PORTLAND -- Athletes around Oregon are preparing for two-a-day football workouts next week.
In the meantime, many will take brain function tests designed to help show doctors when athletes have recovered from concussions.
Dr. Jim Chesnutt, the director of the OHSU Sports Medicine Clinic, is a main force behind the testing.
“A lot of times symptoms go away before the brain function gets better and that's where the impact tests help, and the cog-state tests help us to understand that the brain's not back to normal," he said.
The most common test in the Portland area is called Impact. It was started by a group of doctors in Pittsburgh. Its now widely used by professional sports leagues, including the NFL.
The test includes a series of memory challenges. Several words are flashed on the computer screen one at a time.
Athletes are later exposed to another series of words and asked which were part of the first group.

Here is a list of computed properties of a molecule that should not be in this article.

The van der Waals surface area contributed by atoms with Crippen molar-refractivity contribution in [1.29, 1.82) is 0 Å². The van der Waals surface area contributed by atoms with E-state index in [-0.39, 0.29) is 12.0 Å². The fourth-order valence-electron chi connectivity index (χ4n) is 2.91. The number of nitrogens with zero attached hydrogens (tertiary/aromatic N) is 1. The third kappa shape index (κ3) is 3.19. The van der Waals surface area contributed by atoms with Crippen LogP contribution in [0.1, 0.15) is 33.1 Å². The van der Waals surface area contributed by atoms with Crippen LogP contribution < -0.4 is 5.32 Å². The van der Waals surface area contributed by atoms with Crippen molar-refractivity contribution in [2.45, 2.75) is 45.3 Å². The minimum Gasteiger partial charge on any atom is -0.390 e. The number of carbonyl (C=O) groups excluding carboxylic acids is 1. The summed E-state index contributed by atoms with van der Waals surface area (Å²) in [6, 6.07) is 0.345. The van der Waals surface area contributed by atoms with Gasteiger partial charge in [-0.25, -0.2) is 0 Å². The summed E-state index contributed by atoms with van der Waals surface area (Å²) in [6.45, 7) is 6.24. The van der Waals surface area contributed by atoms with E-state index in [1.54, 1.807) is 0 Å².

A second module involves shapes.
Central Catholic High School junior David Mack failed his Impact test after suffering a concussion during a soccer playoff game.
“I could tell it was a little bit harder. I didn’t tell my mom it was harder," he said. "I think I did fine, but I could tell it was harder to complete it."
Mack missed 12 weeks of play until he could meet the baseline set by his preseason Impact test.
Its one of many examples of how the test is helping coaches and doctors and families know when athletes are ready for competition.